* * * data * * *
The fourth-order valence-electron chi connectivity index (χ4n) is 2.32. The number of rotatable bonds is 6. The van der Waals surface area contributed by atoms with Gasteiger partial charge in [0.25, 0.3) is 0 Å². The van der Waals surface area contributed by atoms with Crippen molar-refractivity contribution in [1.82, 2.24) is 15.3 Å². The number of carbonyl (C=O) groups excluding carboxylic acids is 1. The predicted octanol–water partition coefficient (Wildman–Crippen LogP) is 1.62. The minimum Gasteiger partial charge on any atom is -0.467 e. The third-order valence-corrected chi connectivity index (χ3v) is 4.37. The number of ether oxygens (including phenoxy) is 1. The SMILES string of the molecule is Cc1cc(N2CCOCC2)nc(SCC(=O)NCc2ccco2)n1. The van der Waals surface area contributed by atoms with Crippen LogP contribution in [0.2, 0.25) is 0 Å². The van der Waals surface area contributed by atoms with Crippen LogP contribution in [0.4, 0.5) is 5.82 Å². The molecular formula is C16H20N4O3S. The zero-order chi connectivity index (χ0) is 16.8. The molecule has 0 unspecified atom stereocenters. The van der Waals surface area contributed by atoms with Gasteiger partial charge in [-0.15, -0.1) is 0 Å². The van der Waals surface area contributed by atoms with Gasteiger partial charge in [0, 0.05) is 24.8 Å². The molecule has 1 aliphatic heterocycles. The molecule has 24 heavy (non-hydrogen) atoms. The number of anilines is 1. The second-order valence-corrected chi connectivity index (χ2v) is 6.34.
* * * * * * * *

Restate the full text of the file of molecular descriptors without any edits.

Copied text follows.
The fourth-order valence-electron chi connectivity index (χ4n) is 2.32. The number of rotatable bonds is 6. The van der Waals surface area contributed by atoms with Gasteiger partial charge in [0.25, 0.3) is 0 Å². The van der Waals surface area contributed by atoms with Crippen molar-refractivity contribution in [1.82, 2.24) is 15.3 Å². The number of carbonyl (C=O) groups excluding carboxylic acids is 1. The predicted octanol–water partition coefficient (Wildman–Crippen LogP) is 1.62. The minimum Gasteiger partial charge on any atom is -0.467 e. The third-order valence-corrected chi connectivity index (χ3v) is 4.37. The number of ether oxygens (including phenoxy) is 1. The SMILES string of the molecule is Cc1cc(N2CCOCC2)nc(SCC(=O)NCc2ccco2)n1. The van der Waals surface area contributed by atoms with Crippen LogP contribution in [0.2, 0.25) is 0 Å². The van der Waals surface area contributed by atoms with Crippen LogP contribution in [0.4, 0.5) is 5.82 Å². The molecular formula is C16H20N4O3S. The zero-order chi connectivity index (χ0) is 16.8. The molecule has 0 unspecified atom stereocenters. The van der Waals surface area contributed by atoms with Gasteiger partial charge in [-0.15, -0.1) is 0 Å². The van der Waals surface area contributed by atoms with Gasteiger partial charge in [0, 0.05) is 24.8 Å². The molecule has 1 aliphatic heterocycles. The molecule has 24 heavy (non-hydrogen) atoms. The number of anilines is 1. The second-order valence-corrected chi connectivity index (χ2v) is 6.34.